spark conversations about youth and children within a new kind of Christianity. They will talk about innovative practices, critical issues, and controversial topics like violence, racism, interfaith dialogue, and sexuality. They will embark on a journey together to engage in life-giving ministry with young people. And they will blaze a new trail for the 21st-century church. SourceIndeed, it certainly does sound as though these topics were discussed at length during CYNKC. At the Institute on Religion and Democracy, Barton Gingerich wrote a synopsis of the event. Noting that "the speakers and much of the audience came from the Evangelical Left," he writes:
Carl Stauffer, professor of Development and Justice Studies at Eastern Mennonite University, warned against the Bible’s “seemingly divinely ordained violence.” Emergent Church guru Brian McLaren similarly worried about how church-going parents can give their children “loaded guns” in the form of “texts of terror” condoning war and other violence. He wondered whether unfiltered Bible-reading could “leave them with the idea that God is violent.” And he warned: “Bible-preaching/teaching/reading people are the most dangerous in the world for Muslims.” SourceGingerich also records that, "After McLaren advised emergent parents to seek out the “texts of healing” in the Bible, he talked about how the Bible’s economic teachings could help stave off violence in society." The concern of these Emergent Christians with the Bible's "violent" texts extends even to the story of the atonement of Jesus Christ.
Almeda Wright, professor of Religion and Youth Ministry at Pfeiffer University, confessed a worry about “a Gospel narrative of redemptive suffering…I have a problem with redemptive suffering.” She summarized: “We are saved when we suffer; we are saved when violence is done.” And she asked: “Am I willing to participate in death that is supposed to save us?” ...McLaren tried to clarify the argument. “This is something we need to talk about,” he proclaimed, “Baptism and the Eucharist can be tools for violence or for peace.” He explicitly called out the theory of penal substitutionary atonement, where “the Father inflicts violence [on Christ] for the forgiveness of sins.”...McLaren warned, “If you keep [penal substitutionary atonement], make sure you have a safety on it.” SourceYet, regardless of whether or not one is agreeable to the idea of penal substitutionary atonement, the fact remains that this is indeed what the Scripture teaches. Heb. 9:22 reminds that "without the shedding of blood there is no forgiveness of sins." The subsequent verses (Heb. 9:24–28) go on to teach that it was the blood of Christ that was shed and presented to God by Christ as an acceptable sacrifice. Preaching on these verses in Hebrews, Dr. John MacArthur notes,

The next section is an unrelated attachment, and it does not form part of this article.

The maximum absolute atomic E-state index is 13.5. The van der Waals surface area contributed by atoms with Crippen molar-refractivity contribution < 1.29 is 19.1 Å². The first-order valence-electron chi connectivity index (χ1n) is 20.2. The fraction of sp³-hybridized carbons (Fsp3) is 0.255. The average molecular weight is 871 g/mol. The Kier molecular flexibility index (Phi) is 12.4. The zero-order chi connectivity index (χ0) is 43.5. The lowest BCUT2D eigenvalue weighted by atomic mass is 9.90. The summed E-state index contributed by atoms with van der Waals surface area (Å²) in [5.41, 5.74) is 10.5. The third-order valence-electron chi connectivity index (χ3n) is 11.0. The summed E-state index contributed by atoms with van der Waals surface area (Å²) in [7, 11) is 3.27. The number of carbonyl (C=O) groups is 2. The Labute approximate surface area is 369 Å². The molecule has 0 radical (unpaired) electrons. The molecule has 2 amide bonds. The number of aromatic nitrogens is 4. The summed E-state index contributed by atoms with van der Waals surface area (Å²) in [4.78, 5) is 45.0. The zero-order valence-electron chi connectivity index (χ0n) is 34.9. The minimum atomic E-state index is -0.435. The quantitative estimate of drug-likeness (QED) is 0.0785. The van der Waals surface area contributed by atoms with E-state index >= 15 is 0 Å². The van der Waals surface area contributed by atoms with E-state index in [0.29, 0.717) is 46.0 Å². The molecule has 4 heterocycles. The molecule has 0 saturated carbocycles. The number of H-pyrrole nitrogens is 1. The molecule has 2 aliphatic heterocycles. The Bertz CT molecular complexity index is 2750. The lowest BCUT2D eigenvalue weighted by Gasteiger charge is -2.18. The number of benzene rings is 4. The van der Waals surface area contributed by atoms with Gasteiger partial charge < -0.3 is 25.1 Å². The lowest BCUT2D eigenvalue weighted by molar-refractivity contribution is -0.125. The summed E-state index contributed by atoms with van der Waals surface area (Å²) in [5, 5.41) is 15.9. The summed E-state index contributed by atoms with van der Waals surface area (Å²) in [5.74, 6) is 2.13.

God set the rules. "The soul that sins, it shall die." And then God, in grace, moved right back in and provided a death substitute. Jesus' death is the only thing that satisfies God, you see. Because He requires death. And all over the Old Testament He splattered blood in order that they might be constantly made aware of the fact that bloodshed was the only expiation for sin. ...Forgiveness isn't just God looking down and saying, "Oh, it's all right. I like you a lot, and I'll just let it go." It's the costliest thing in the universe. Without bloodshed, there is no forgiveness of sins. If you are forgiven, it is because somebody died. SourceThe Word of God is clear on the teaching of the substitutionary nature of the atonement of Jesus Christ. Still, the attack against it is nothing new. Yet when God has spoken, His Word must be the final authority.
but God shows his love for us in that while we were still sinners, Christ died for us. Since, therefore, we have now been justified by his blood, much more shall we be saved by him from the wrath of God. For if while we were enemies we were reconciled to God by the death of his Son, much more, now that we are reconciled, shall we be saved by his life. More than that, we also rejoice in God through our Lord Jesus Christ, through whom we have now received reconciliation. (Romans 5:8-11)True Christians ought to rest and rejoice in the truth of this atoning work of their Savior.
HT: Christian Research Network